For [Wills], as for this reviewer, Chesterton is primarily the author of the Everlasting Man. In that book all his random thoughts are concentrated and refined; all his aberrations made straight. It is a great, popular book, one of the few really great popular books of the century; the triumphant assertion that a book can be both great and popular. And it needs no elucidation. It is brilliantly clear. It met a temporary need and survives as a permanent monument. Besides this, Chesterton wrote a number of memorable and delightful verses, notably Lepanto. He was a lovable and much loved man abounding in charity and humility. Humility is not a virtue propitious to the artist It is often pride, emulation, avarice, malice — all the odious qualities — which drive a man to complete, elaborate, refine, destroy, renew, his work until he has made something that gratifies his pride and envy and greed. And in doing so he enriches the world more than the generous and good, though he may lose his own soul in the process. That is the paradox of artistic achievement.
It was a happy chance that Chesterton lived before the era of television. His gifts, his amiability, his very simple eccentricities would have tempted him to become one of the great performers on that damning machine. He lived on the edge of the chasm. Men still had to express themselves in writing until Chesterton was too well habituated to literature to learn new tricks. Living today his words would be lost, his prestige prodigious and his renown brief.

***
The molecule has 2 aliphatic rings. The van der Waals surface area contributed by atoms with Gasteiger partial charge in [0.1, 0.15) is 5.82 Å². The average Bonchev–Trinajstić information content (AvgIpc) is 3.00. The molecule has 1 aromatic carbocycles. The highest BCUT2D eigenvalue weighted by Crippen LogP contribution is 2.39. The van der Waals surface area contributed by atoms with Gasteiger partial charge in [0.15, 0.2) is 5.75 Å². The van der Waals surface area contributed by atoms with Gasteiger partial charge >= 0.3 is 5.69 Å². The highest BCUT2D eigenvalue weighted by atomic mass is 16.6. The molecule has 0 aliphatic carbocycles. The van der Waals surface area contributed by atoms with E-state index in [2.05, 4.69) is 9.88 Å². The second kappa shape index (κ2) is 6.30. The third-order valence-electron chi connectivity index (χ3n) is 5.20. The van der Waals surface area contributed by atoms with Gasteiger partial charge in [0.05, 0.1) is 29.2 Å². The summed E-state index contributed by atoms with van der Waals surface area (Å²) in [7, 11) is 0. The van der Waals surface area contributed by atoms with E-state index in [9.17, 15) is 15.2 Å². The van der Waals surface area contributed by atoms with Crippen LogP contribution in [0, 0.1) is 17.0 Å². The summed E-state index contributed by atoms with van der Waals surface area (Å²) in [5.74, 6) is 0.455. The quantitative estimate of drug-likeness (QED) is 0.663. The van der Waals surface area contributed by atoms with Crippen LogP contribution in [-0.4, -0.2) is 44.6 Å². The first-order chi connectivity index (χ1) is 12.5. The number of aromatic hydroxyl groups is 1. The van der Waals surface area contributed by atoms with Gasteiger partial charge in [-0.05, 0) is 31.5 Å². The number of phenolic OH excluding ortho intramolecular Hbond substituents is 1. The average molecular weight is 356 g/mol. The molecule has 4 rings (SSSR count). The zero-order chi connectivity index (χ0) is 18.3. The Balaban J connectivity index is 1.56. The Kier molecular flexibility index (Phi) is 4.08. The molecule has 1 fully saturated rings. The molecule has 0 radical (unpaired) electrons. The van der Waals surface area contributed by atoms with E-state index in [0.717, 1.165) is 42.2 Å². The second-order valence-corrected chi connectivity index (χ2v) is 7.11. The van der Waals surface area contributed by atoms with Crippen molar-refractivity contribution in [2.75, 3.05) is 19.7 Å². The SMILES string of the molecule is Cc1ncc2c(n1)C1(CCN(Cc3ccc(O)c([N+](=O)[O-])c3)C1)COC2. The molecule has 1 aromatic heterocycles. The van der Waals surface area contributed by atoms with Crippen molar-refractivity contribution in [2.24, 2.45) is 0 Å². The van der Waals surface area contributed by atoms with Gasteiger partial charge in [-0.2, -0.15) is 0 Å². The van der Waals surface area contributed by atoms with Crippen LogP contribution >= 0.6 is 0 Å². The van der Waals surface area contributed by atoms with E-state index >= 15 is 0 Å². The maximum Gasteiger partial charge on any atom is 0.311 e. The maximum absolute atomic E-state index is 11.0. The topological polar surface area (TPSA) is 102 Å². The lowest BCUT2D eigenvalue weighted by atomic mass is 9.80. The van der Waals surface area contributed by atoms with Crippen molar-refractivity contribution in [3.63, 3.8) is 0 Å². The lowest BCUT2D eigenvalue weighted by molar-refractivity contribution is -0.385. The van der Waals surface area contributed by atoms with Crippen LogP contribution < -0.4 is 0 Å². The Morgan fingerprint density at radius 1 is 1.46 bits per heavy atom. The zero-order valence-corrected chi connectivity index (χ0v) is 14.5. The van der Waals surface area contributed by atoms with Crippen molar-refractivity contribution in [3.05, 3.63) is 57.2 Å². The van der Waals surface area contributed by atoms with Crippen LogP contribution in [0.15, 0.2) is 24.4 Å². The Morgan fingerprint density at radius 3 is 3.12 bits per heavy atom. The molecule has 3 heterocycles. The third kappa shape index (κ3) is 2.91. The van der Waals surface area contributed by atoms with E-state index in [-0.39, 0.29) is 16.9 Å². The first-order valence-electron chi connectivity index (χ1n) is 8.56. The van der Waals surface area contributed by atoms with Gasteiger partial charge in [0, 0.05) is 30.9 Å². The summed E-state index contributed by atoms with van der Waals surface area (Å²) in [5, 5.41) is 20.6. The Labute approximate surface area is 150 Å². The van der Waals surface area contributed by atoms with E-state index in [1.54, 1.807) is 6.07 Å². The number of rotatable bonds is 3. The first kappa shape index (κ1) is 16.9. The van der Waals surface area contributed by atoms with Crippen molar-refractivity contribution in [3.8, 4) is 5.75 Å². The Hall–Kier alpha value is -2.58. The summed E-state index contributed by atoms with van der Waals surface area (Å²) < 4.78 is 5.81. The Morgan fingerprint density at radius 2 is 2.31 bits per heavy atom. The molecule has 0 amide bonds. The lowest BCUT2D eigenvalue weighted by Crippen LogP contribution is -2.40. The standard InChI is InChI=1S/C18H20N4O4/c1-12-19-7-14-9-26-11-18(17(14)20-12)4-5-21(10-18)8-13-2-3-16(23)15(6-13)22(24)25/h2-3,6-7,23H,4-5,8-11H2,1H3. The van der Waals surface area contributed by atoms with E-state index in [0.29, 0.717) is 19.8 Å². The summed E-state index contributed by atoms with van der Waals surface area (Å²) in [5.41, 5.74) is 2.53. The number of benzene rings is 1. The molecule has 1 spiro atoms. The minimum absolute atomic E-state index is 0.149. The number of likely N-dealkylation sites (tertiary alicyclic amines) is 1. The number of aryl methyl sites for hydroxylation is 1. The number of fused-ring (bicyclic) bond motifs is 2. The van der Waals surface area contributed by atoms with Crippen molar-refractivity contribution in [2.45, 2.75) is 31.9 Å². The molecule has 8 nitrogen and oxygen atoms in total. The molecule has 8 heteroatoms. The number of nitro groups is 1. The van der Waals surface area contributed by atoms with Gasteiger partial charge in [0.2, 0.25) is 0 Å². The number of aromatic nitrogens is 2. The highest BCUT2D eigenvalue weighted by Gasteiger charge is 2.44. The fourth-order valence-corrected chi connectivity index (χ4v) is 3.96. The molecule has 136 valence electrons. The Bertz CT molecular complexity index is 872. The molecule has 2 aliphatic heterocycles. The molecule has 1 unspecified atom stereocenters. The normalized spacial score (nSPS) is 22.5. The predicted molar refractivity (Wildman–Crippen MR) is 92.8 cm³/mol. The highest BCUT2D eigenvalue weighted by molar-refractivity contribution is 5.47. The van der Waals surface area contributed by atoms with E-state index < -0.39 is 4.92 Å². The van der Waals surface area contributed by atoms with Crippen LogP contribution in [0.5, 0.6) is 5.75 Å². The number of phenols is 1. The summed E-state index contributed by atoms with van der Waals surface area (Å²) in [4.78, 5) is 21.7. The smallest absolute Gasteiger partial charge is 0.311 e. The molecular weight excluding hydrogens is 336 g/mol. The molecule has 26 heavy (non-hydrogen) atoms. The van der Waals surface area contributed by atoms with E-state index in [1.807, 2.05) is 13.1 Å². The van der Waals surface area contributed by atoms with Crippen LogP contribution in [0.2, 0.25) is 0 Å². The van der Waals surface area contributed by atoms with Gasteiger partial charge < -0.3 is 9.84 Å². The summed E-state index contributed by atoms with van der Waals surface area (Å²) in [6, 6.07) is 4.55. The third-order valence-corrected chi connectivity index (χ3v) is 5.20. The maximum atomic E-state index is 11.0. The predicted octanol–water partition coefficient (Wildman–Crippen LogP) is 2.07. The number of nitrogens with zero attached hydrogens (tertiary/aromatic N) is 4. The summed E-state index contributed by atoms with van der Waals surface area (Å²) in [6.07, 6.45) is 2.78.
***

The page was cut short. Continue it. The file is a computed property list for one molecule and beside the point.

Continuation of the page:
The Everlasting Man is still widely considered one of Chesterton's two or three greatest works, a rollicking and fascinating book that, states the Ignatius Press description, outlines Chesterton's "whole view of world history as informed by the Incarnation.
Beginning with the origin of man and the various religious attitudes
throughout history, Chesterton shows how the fulfillment of all of man's
desires takes place in the person of Christ and in Christ's Church." In essence, it is an apologetic for the Incarnation, the "particular paradox of the divine being in the cradle."
Read an excerpt: